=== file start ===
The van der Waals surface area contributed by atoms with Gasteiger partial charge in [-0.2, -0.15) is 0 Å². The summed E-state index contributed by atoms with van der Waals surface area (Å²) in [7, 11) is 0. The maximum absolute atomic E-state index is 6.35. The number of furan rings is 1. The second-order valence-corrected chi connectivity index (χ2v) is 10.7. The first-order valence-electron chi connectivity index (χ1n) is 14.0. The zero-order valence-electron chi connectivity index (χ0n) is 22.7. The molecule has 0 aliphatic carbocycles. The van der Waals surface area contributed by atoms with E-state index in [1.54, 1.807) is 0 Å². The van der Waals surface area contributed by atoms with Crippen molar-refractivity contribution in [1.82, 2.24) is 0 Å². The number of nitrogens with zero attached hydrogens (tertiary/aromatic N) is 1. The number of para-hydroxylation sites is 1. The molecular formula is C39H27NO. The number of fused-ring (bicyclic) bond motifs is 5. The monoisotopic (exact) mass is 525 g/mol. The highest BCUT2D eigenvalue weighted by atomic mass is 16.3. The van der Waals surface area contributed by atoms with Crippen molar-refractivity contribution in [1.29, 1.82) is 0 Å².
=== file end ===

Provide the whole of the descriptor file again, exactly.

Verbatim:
The van der Waals surface area contributed by atoms with Gasteiger partial charge in [-0.2, -0.15) is 0 Å². The summed E-state index contributed by atoms with van der Waals surface area (Å²) in [7, 11) is 0. The maximum absolute atomic E-state index is 6.35. The number of furan rings is 1. The second-order valence-corrected chi connectivity index (χ2v) is 10.7. The first-order valence-electron chi connectivity index (χ1n) is 14.0. The zero-order valence-electron chi connectivity index (χ0n) is 22.7. The molecule has 0 aliphatic carbocycles. The van der Waals surface area contributed by atoms with E-state index in [1.54, 1.807) is 0 Å². The van der Waals surface area contributed by atoms with Crippen molar-refractivity contribution in [1.82, 2.24) is 0 Å². The number of nitrogens with zero attached hydrogens (tertiary/aromatic N) is 1. The number of para-hydroxylation sites is 1. The molecular formula is C39H27NO. The number of fused-ring (bicyclic) bond motifs is 5. The monoisotopic (exact) mass is 525 g/mol. The highest BCUT2D eigenvalue weighted by atomic mass is 16.3. The van der Waals surface area contributed by atoms with Crippen molar-refractivity contribution in [1.29, 1.82) is 0 Å².